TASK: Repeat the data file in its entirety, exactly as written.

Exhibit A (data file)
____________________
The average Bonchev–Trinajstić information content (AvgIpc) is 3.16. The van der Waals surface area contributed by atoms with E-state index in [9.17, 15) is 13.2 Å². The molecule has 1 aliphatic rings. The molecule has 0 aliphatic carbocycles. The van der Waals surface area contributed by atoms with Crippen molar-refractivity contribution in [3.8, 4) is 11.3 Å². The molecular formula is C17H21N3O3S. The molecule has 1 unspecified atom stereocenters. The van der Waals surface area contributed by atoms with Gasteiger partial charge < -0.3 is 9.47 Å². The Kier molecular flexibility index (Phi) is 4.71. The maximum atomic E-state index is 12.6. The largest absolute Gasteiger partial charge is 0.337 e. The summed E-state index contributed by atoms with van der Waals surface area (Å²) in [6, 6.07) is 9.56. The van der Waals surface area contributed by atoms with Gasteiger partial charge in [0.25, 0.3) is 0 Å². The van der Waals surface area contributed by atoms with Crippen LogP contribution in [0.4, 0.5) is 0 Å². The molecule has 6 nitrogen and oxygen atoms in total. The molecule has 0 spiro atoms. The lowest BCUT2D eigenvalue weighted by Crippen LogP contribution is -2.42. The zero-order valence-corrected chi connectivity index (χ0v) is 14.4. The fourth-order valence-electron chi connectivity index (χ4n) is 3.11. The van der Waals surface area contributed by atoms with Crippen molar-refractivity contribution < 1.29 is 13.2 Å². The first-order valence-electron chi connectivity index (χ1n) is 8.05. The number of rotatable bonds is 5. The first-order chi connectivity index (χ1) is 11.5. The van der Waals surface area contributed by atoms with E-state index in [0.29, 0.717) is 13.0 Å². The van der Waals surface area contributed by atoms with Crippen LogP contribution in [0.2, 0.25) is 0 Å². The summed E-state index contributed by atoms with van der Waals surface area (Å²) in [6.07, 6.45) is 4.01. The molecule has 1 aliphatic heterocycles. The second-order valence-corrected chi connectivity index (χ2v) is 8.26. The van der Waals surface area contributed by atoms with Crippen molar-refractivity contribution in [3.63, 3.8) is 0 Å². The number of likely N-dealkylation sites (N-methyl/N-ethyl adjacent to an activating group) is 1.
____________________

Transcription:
The average Bonchev–Trinajstić information content (AvgIpc) is 3.16. The van der Waals surface area contributed by atoms with E-state index in [9.17, 15) is 13.2 Å². The molecule has 1 aliphatic rings. The molecule has 0 aliphatic carbocycles. The van der Waals surface area contributed by atoms with Crippen molar-refractivity contribution in [3.8, 4) is 11.3 Å². The molecular formula is C17H21N3O3S. The molecule has 1 unspecified atom stereocenters. The van der Waals surface area contributed by atoms with Gasteiger partial charge < -0.3 is 9.47 Å². The Kier molecular flexibility index (Phi) is 4.71. The maximum atomic E-state index is 12.6. The largest absolute Gasteiger partial charge is 0.337 e. The summed E-state index contributed by atoms with van der Waals surface area (Å²) in [6, 6.07) is 9.56. The van der Waals surface area contributed by atoms with Gasteiger partial charge in [0.25, 0.3) is 0 Å². The van der Waals surface area contributed by atoms with Crippen LogP contribution in [0.4, 0.5) is 0 Å². The molecule has 6 nitrogen and oxygen atoms in total. The molecule has 0 spiro atoms. The lowest BCUT2D eigenvalue weighted by Crippen LogP contribution is -2.42. The zero-order valence-corrected chi connectivity index (χ0v) is 14.4. The fourth-order valence-electron chi connectivity index (χ4n) is 3.11. The van der Waals surface area contributed by atoms with Crippen molar-refractivity contribution < 1.29 is 13.2 Å². The first-order valence-electron chi connectivity index (χ1n) is 8.05. The number of rotatable bonds is 5. The first-order chi connectivity index (χ1) is 11.5. The van der Waals surface area contributed by atoms with E-state index in [0.29, 0.717) is 13.0 Å². The van der Waals surface area contributed by atoms with Crippen LogP contribution in [0.2, 0.25) is 0 Å². The summed E-state index contributed by atoms with van der Waals surface area (Å²) in [6.07, 6.45) is 4.01. The molecule has 1 aliphatic heterocycles. The second-order valence-corrected chi connectivity index (χ2v) is 8.26. The van der Waals surface area contributed by atoms with Crippen molar-refractivity contribution in [3.63, 3.8) is 0 Å². The number of likely N-dealkylation sites (N-methyl/N-ethyl adjacent to an activating group) is 1.